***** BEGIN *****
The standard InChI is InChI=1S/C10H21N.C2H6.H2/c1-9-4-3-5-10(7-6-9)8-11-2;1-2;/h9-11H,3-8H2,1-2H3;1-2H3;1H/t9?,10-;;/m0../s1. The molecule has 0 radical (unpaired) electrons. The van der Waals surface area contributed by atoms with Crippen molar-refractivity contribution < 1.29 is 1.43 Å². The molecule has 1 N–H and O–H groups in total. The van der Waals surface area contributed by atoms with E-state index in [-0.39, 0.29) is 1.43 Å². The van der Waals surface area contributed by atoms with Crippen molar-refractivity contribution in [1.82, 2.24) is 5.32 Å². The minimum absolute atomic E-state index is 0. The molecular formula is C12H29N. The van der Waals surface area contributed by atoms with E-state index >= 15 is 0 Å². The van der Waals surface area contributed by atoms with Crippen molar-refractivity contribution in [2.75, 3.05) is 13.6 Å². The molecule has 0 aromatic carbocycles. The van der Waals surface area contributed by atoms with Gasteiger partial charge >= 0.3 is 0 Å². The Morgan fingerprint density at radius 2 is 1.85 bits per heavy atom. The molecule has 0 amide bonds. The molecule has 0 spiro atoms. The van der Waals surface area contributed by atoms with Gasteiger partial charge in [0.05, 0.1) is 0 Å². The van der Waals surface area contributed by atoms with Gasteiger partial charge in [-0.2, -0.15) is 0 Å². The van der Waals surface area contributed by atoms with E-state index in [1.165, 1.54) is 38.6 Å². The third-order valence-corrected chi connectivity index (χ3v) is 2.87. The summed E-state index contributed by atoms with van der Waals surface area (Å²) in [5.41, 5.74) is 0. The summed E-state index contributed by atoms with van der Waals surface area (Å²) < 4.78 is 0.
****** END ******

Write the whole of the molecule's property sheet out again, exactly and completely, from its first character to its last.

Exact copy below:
The standard InChI is InChI=1S/C10H21N.C2H6.H2/c1-9-4-3-5-10(7-6-9)8-11-2;1-2;/h9-11H,3-8H2,1-2H3;1-2H3;1H/t9?,10-;;/m0../s1. The molecule has 0 radical (unpaired) electrons. The van der Waals surface area contributed by atoms with Crippen molar-refractivity contribution < 1.29 is 1.43 Å². The molecule has 1 N–H and O–H groups in total. The van der Waals surface area contributed by atoms with E-state index in [-0.39, 0.29) is 1.43 Å². The van der Waals surface area contributed by atoms with Crippen molar-refractivity contribution in [1.82, 2.24) is 5.32 Å². The minimum absolute atomic E-state index is 0. The molecular formula is C12H29N. The van der Waals surface area contributed by atoms with E-state index >= 15 is 0 Å². The van der Waals surface area contributed by atoms with Crippen molar-refractivity contribution in [2.75, 3.05) is 13.6 Å². The molecule has 0 aromatic carbocycles. The van der Waals surface area contributed by atoms with Gasteiger partial charge >= 0.3 is 0 Å². The Morgan fingerprint density at radius 2 is 1.85 bits per heavy atom. The molecule has 0 amide bonds. The molecule has 0 spiro atoms. The van der Waals surface area contributed by atoms with Gasteiger partial charge in [0.05, 0.1) is 0 Å². The van der Waals surface area contributed by atoms with Gasteiger partial charge in [-0.2, -0.15) is 0 Å². The van der Waals surface area contributed by atoms with E-state index in [1.165, 1.54) is 38.6 Å². The third-order valence-corrected chi connectivity index (χ3v) is 2.87. The summed E-state index contributed by atoms with van der Waals surface area (Å²) in [5.41, 5.74) is 0. The summed E-state index contributed by atoms with van der Waals surface area (Å²) < 4.78 is 0.